Monday, July 23, 2007

Idle threat of the week

Saturday David Beckham made his US soccer debut for the LA Galaxy in a match against Chelsea -- one of his old Premier League rivals from his reputation making days with Manchester United.

Beckham and his gimpy ankle only logged 13 minutes in the exhibition, but made a much longer appearance the next day at a welcome to Los Angeles party thrown by Tom Cruise and Will Smith.

This discrepancy highlights that, these days, Beckham is far, far more of a celebrity than he is an athlete.

One only has to take a quick spin around the British tabloids to realize there is a different kind of relationship between celebrity and athletics over there than there is on our side of the Atlantic.

The English seem to find the personal lives and peccadilloes of their biggest soccer stars just as fascinating as they do their most famous actors and musicians. In fact, the English cover the WAGs (wives and girlfriends) of top players with the same vigor we focus on our relatively self-made tabloid princesses.

On the other hand, in America, there is a fire wall of sorts between celebrity celebrity and athletic celebrity. Sure athletes are celebrities -- some of the biggest celebrities we have. But American media consumers have never shown anything like a mass interest in the personal lives and drunken antics of our ball players and their wives or girlfriends.

Partly this is because America is a vast country with teams located in all corners -- decentralized further by three and half major sports leagues plus the individual sports. The American athletic landscape is also, generally, a statistical meritocracy. Whereas as our dominant and enormous film and television industry sits in our two largest and most glamorous cities, and relentlessly promotes the style-over-substance personal qualities of its intertwined stars in a way that grabs the voyeurism of the average American.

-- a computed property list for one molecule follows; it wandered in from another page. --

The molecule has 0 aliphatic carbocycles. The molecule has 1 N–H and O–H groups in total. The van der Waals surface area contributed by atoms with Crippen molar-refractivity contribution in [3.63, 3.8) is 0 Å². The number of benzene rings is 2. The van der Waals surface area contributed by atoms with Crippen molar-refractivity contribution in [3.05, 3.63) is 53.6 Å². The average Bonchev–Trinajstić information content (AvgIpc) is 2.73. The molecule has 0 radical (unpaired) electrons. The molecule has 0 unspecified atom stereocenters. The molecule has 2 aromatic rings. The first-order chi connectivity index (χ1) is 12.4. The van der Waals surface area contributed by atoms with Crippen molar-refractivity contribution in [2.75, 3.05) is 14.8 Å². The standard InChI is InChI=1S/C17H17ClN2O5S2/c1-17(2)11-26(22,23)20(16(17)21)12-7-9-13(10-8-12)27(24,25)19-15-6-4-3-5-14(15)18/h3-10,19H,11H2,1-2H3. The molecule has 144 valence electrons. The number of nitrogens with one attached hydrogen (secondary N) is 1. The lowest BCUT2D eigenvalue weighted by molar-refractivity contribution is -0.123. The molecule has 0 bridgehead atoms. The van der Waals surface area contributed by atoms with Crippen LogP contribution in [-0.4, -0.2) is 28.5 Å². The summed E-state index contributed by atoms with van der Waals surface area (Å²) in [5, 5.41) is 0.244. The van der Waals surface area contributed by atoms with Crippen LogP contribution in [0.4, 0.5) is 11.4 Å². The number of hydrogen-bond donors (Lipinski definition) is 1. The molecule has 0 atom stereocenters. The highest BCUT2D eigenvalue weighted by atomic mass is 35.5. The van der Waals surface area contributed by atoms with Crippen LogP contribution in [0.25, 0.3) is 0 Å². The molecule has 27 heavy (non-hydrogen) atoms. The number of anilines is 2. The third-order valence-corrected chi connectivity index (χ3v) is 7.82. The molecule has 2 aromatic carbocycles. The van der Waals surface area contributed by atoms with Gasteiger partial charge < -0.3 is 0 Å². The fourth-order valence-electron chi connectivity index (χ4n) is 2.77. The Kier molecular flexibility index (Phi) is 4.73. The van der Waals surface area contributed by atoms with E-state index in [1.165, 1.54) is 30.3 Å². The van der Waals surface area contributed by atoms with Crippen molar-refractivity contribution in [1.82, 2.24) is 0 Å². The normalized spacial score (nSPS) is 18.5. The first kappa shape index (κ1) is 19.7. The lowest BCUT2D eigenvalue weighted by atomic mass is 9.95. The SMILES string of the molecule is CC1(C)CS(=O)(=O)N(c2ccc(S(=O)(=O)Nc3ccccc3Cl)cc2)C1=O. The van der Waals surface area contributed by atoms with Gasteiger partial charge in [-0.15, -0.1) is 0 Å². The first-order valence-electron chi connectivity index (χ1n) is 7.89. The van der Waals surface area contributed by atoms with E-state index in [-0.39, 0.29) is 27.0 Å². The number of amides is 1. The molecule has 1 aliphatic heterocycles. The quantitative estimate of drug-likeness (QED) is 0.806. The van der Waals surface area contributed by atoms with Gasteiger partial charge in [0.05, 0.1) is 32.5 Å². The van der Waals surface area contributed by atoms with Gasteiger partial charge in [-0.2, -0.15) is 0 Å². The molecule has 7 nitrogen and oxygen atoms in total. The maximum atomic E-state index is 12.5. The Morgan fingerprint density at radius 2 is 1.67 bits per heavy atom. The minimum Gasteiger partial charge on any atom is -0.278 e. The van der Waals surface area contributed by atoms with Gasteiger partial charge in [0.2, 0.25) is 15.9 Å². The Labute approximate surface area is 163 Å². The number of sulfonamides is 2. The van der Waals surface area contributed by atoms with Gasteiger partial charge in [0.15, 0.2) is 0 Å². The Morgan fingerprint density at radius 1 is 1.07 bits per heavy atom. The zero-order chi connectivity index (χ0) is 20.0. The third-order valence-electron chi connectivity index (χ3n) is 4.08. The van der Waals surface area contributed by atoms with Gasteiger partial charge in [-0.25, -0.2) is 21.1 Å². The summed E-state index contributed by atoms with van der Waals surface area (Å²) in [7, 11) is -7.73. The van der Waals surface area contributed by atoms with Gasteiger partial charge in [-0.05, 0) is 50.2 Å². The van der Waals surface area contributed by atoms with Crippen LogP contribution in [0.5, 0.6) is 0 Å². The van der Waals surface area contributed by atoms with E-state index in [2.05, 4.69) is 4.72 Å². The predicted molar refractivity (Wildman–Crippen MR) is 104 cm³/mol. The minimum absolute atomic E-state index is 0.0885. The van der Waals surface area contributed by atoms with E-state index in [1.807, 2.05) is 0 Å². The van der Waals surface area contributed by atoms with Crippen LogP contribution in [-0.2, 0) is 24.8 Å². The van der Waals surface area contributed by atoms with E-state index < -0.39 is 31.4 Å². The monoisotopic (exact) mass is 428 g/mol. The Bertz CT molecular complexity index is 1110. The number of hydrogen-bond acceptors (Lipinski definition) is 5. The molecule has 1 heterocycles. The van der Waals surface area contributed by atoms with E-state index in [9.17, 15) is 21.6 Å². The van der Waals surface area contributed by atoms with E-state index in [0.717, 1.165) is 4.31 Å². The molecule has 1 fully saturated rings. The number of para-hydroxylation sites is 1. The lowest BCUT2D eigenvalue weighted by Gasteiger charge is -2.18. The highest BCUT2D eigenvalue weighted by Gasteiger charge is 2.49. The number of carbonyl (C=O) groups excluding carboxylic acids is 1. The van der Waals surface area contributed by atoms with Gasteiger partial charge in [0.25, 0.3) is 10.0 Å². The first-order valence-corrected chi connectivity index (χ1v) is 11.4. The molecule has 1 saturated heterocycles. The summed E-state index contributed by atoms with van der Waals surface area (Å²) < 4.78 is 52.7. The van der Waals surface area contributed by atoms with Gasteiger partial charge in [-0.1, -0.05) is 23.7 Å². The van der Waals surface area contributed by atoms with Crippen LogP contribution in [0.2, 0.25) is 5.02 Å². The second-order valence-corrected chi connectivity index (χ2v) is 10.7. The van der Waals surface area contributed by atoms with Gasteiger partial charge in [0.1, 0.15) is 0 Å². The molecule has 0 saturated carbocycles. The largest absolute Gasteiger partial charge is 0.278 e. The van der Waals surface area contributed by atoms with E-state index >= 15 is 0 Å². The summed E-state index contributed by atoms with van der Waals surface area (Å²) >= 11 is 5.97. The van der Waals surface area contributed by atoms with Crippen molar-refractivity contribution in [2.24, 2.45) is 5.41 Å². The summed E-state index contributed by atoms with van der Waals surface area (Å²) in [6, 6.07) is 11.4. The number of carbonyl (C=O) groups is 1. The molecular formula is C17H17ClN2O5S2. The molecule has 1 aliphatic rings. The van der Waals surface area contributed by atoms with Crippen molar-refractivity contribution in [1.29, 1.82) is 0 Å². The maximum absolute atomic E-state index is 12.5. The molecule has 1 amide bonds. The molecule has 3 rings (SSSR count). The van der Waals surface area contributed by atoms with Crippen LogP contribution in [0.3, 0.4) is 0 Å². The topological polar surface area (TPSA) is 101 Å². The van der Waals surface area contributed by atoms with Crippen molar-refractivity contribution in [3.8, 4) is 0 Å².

Another part of this has to do with demographics: To make a sweeping generalization -- with many notable exceptions -- athletes tend to be black and/or from poorer than average economic backgrounds, while other celebrities tend to be white and/or from wealthier than average economic backgrounds. Making the coupling of athletes and celebrities (ala Becks and Posh) not exactly the most fluid of fits.

Once I got past the quarterback position, a certain Yankee shortstop, and the demographically outlying sports of auto racing, hockey, rodeo and tennis, I could only come up with Tony Parker (a Frenchmen) and Eva Longoria as an example of a recent athlete/celebrity couple. (Oh, and Alyssa Milano and a bunch of baseball players.)

It would appear the main reason the MLS threw so much money at Beckham is the hope it can promote their sport through the type of general celebrity Beckham brings.

This wouldn't be the first time the city of Los Angeles welcomed a fair-haired English-speaking foreign superstar with a famous wife and a Rolodex full of A-list names. But just like Wayne Gretzky's much ballyhooed and movie starred entry into LA didn't bring hockey to the next level, Beckham's won't bring Major League Soccer much past the first. And the attempt at a full on breach of America's separation between celebrity and athlete is the Idle Threat of The Week for July 16-22.

BTW, this is also why the award show styled ESPYs on ESPN is always such an awkward watch.


Anonymous said...

In this country, we tend to categorize all of our male professional athletes into one of three buckets:
1) sociopath
2) elder statesman
3) gay

JT said...

The whole way America separates athletic stars from other stars becomes more and more fascinating and prevalent the more I think about it.

Could you even imagine Angelina Jolie dumping Brad Pitt and suddenly linking up with Tim Duncan or Jason Giambi (or Michael Jordan?)

But it would be perfectly natural if Becks and Posh broke up that she would be linked to Jude Law and he Charlotte Church. And the same with Steven Gerrard or Wayne Rooney and whoever their brand new ex's are.